To effectively sell and deploy software licenses, it's important to define and design all of the associated business processes required to support the business to market, sell, and support products. These processes will form the foundation of the deployment of subsequent ERP, CRM, and entitlement management systems that will be used to perform most of the business processes.
In most companies, the name for the collection of these business processes is often called something like "quote-to-invoice" (Q2I) or "quote-to-collect" (Q2C). This is a good approach when working with business processes that define the supply chain for the delivery of physical goods.
When we work with customers in the world of software licensing, we call the collection of these business processes "Prospect to Support" (P2S). This may sound like simply another name for the same collection of processes, but it includes additional business processes required for deploying software that may not be required for marketing and delivering physical goods. It also underscores how many high-tech device manufacturers design business process that fail as they move to deploying software or software up-sells in their supply chain.
Business processes for software (or the software up-sell) start before the quoting process. Software is often made available to customers as part of an evaluation or demonstration process. This may include hardware as well. Also, after invoicing occurs, there are still many business process use cases that need to be defined – these are the business processes that make up the software license lifecycle activities described in the previous blog. These business processes define the ongoing support, and upgrades/updates to software that occur over time.
All of these processes are important for managing the ongoing relationship with your customer, from the time they are a prospect in the opportunity management systems (CRM), through all of the lifecycle activities that occur after the initial sale. This includes customer-facing use cases, as well as internal administrative use cases. The importance behind all of these processes is to maintain an accurate view of customer activity and the customer configuration, while enabling effective product delivery and financial account (revenue recognition process and schedules).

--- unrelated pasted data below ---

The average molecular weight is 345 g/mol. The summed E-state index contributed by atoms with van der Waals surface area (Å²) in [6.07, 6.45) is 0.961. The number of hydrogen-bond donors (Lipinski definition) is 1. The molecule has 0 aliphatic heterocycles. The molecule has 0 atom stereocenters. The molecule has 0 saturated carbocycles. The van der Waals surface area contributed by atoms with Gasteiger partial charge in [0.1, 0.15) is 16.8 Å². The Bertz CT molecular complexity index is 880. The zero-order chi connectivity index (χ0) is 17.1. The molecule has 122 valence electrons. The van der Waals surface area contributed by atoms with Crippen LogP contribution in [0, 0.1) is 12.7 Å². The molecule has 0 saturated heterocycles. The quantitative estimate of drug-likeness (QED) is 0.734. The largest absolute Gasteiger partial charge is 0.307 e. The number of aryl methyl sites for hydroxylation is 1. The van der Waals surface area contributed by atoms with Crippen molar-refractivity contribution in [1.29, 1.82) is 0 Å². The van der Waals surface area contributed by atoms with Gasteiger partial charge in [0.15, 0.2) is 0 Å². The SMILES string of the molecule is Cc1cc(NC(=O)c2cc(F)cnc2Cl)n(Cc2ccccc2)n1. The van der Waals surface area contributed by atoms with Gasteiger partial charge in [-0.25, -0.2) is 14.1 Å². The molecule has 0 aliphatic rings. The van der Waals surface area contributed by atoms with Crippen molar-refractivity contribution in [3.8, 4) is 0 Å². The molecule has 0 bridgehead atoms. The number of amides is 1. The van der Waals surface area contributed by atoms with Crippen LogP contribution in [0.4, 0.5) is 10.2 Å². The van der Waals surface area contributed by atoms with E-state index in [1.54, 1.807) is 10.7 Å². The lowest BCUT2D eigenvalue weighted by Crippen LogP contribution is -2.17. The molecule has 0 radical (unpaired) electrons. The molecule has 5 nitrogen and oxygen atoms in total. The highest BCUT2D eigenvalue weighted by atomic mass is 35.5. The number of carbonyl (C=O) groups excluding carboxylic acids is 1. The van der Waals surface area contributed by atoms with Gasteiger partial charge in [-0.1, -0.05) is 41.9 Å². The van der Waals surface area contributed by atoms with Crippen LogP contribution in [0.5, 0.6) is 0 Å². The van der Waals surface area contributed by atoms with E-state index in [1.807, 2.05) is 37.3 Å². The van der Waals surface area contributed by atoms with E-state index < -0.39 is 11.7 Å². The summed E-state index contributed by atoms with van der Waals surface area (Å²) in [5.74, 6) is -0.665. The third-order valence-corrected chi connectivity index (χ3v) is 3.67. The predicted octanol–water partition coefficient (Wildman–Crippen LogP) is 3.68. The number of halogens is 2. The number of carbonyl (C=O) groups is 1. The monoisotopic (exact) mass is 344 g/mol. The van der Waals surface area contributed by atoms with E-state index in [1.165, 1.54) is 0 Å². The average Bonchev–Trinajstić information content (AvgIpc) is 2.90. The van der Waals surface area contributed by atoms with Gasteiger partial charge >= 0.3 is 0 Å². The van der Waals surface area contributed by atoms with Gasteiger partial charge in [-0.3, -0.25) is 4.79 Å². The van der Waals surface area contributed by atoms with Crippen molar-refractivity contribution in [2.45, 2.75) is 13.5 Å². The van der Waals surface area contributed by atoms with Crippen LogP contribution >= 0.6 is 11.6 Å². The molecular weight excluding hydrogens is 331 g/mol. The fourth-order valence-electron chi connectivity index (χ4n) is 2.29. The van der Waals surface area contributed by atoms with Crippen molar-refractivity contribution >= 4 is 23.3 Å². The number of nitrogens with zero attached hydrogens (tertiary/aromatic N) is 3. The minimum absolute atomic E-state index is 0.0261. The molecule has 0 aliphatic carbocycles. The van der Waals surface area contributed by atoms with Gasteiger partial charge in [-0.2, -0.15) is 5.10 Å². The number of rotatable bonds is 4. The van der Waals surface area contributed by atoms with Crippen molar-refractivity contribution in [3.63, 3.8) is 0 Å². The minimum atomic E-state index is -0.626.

We group these 60-70 use cases into 9 groups that include:
- Non-Revenue Entitlement – these include pre-sales demonstration and evaluation processes
- Revenue Entitlement – these include all revenue generating entitlements including new product sales, conversion sale of try-before-you buy to production, add-on product sale, upgrade sales, license and maintenance renewal, etc. This includes variance to adjust for channel method, or type of customer.
- Administrative Entitlements – these business processes are usually designed to enable other revenue bearing entitlements. An example is creating an entitlement for a software update if the customer has purchased a support agreement), or the processes for adding new customers and products to CRM and ERP systems
- Entitlement Administration – these business processes usually include the effect of managing customer changes (e.g. change of address or name due to M&A or divestiture)
- License Fulfillment – these business processes refer to the different ways that customers receive their software and any associated software licenses for a variety of conditions (e.g. connected to internet, sometimes connected to internet, "black sites", etc.)
- License Lifecycle – these processes define how customers can manage their software license assets (in an automated fashion)
- Customer Support – these processes define how to support the customer for different situations
- Business Intelligence – These are less about processes, than about the different types of information the business requires about the various "Prospect to Support" activity
- Transition Planning – these are the processes and methods that involve approaches to simplify the acquisition of another company whose processes and methods need to be consolidated with the existing processes
Once these processes are identified, they can be mapped out and designed into systems. Going through these use-cases are enlightening, and can help identify where change may be required in order to effectively deploy software.
Next Time: Step 8 – Empower Customers with Software Licensing and Entitlement Management Self-Serve Capabilities